Mattia Jona La Portantina +39 02 8053315

(Florence 1772 - Milan 1850)

Pen and brown ink over traces of black chalk. Lined. On laid paper bearing an unidentified watermark with a cartouche surmounted by a trefoil. Brown ink border, 227 x 161 mm. In a 19th century mount numbered and inscribed Sabatelli.
The theme of the meeting between Virgil and Sordello, followed by Dante's invective against the political ruin of Italy (Ahi serva Italia, di dolore ostello), is dealt with in another drawing by Luigi Sabatelli, kept in the Uffizi (inv. no. 92538), which was published by Beatrice Paolozzi Strozzi in her 1978 catalogue. The scholar has related the Uffizi drawing to a print engraved by Emilio Lapi and she has identified at the Marucelliana Library (Vol. Dis. CCCX, no. 53) a version in black chalk of the Uffizi's drawing, used for the engraved transcription. However the Marucelliana drawing is not by Sabatelli but by Pietro Ermini, as precisely indicated in the engraving.
Luigi Sabatelli’s drawings inspired by Dante’s Comedy are generally referable to the artist's Roman stay (1788-1794) See, for example, the numbers from 13 to 16 in the 1978 catalog. 
The drawing presented here dates back to those years, as the laid paper suggests and as confirms la terribilità of Dante's expression.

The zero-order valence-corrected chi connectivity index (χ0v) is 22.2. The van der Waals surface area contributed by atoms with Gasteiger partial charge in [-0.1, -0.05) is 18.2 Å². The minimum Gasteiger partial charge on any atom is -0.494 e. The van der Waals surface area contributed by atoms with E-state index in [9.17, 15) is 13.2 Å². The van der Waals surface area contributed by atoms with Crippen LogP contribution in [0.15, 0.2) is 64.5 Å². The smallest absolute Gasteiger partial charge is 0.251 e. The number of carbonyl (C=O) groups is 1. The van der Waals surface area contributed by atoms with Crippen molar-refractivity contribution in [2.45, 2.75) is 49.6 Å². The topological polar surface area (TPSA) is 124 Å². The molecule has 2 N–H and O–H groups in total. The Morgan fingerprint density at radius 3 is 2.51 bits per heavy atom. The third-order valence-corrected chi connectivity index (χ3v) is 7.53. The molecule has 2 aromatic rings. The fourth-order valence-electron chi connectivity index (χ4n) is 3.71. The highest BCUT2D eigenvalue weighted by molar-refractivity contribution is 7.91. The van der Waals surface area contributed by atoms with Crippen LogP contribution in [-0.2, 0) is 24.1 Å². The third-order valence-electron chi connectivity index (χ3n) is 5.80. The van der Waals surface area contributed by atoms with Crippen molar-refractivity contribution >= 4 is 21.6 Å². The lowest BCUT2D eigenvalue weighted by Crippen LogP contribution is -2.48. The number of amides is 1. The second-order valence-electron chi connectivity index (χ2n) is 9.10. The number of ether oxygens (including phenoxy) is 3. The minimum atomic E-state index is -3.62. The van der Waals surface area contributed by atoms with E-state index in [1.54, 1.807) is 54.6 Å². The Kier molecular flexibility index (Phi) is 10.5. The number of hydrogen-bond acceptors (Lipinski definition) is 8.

REFERENCE: Beatrice Paolozzi Strozzi, Luigi Sabatelli (1772-1850): Disegni e incisioni, catalogue of the exhibition at the Gabinetto disegni e stampe degli Uffizi, Florence 1978.

Sabatelli was the most talented of the Tuscan painters of the generation after Pietro Benvenuti. He was born in the house of Marchese Pier Roberto Capponi, in Florence, while his own father was in domestic service there. The Marchese Capponi was Sabatelli's early sponsor, financing his education at the Florentine Academy and his sojourns in Rome and Venice. In 1808 Luigi Sabatelli was appointed to the chair of painting at the Brera Academy in Milan. There he remained over forty years, although he continued to carry out commissions in Tuscany. During his mature years, Sabatelli established himself as a decorator and fresco painter, with numerous public and private commissions. Sabatelli was a fine painter and one of the premier pre-romantic draftsmen of nineteenth century Italy. He was also an accomplished etcher. See Beatrice Paolozzi Strozzi, Luigi Sabatelli, disegni e incisioni, catalogue of the exhibition at the Gabinetto Disegni e Stampe degli Uffizi, Florence, 1978.